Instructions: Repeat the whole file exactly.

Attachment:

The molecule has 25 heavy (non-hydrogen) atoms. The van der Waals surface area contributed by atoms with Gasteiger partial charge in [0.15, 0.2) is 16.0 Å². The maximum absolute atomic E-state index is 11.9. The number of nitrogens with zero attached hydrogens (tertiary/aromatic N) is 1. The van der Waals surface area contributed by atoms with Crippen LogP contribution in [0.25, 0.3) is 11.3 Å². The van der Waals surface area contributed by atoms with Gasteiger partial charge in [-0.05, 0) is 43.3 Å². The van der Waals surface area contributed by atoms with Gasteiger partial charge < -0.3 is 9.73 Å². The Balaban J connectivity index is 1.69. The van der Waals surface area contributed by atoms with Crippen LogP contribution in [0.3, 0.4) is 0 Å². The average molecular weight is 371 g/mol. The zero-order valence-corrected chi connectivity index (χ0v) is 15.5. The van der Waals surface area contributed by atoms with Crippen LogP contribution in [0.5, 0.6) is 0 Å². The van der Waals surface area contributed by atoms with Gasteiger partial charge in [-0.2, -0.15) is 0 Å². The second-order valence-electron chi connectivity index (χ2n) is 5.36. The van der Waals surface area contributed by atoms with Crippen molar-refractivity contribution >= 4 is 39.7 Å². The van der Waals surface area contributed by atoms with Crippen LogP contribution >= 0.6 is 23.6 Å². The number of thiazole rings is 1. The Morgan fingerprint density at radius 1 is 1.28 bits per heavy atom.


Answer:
The molecule has 25 heavy (non-hydrogen) atoms. The van der Waals surface area contributed by atoms with Gasteiger partial charge in [0.15, 0.2) is 16.0 Å². The maximum absolute atomic E-state index is 11.9. The number of nitrogens with zero attached hydrogens (tertiary/aromatic N) is 1. The van der Waals surface area contributed by atoms with Crippen LogP contribution in [0.25, 0.3) is 11.3 Å². The van der Waals surface area contributed by atoms with Gasteiger partial charge in [-0.05, 0) is 43.3 Å². The van der Waals surface area contributed by atoms with Gasteiger partial charge < -0.3 is 9.73 Å². The Balaban J connectivity index is 1.69. The van der Waals surface area contributed by atoms with Crippen LogP contribution in [0.3, 0.4) is 0 Å². The average molecular weight is 371 g/mol. The zero-order valence-corrected chi connectivity index (χ0v) is 15.5. The van der Waals surface area contributed by atoms with Crippen LogP contribution in [0.5, 0.6) is 0 Å². The van der Waals surface area contributed by atoms with Gasteiger partial charge in [-0.2, -0.15) is 0 Å². The second-order valence-electron chi connectivity index (χ2n) is 5.36. The van der Waals surface area contributed by atoms with Crippen molar-refractivity contribution >= 4 is 39.7 Å². The van der Waals surface area contributed by atoms with Crippen LogP contribution >= 0.6 is 23.6 Å². The number of thiazole rings is 1. The Morgan fingerprint density at radius 1 is 1.28 bits per heavy atom.